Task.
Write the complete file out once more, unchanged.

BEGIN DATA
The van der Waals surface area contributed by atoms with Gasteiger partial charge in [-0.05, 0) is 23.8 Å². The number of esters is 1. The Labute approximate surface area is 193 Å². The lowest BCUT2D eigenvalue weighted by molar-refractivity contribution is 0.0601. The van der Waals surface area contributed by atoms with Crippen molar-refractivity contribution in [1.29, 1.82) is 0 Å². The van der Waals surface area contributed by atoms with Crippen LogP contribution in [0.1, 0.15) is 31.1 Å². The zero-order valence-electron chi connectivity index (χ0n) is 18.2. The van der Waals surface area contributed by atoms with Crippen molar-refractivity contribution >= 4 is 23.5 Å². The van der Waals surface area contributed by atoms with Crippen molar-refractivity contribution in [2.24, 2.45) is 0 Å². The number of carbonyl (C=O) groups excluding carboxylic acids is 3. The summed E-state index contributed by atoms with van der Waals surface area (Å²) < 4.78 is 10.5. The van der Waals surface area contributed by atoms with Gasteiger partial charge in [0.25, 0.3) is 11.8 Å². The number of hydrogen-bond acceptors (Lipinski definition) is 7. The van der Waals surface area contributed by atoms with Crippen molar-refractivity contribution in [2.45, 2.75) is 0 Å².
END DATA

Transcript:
The van der Waals surface area contributed by atoms with Gasteiger partial charge in [-0.05, 0) is 23.8 Å². The number of esters is 1. The Labute approximate surface area is 193 Å². The lowest BCUT2D eigenvalue weighted by molar-refractivity contribution is 0.0601. The van der Waals surface area contributed by atoms with Crippen molar-refractivity contribution in [1.29, 1.82) is 0 Å². The van der Waals surface area contributed by atoms with Crippen LogP contribution in [0.1, 0.15) is 31.1 Å². The zero-order valence-electron chi connectivity index (χ0n) is 18.2. The van der Waals surface area contributed by atoms with Crippen molar-refractivity contribution >= 4 is 23.5 Å². The van der Waals surface area contributed by atoms with Crippen molar-refractivity contribution in [2.24, 2.45) is 0 Å². The number of carbonyl (C=O) groups excluding carboxylic acids is 3. The summed E-state index contributed by atoms with van der Waals surface area (Å²) < 4.78 is 10.5. The van der Waals surface area contributed by atoms with Gasteiger partial charge in [0.25, 0.3) is 11.8 Å². The number of hydrogen-bond acceptors (Lipinski definition) is 7. The van der Waals surface area contributed by atoms with Crippen molar-refractivity contribution in [2.45, 2.75) is 0 Å².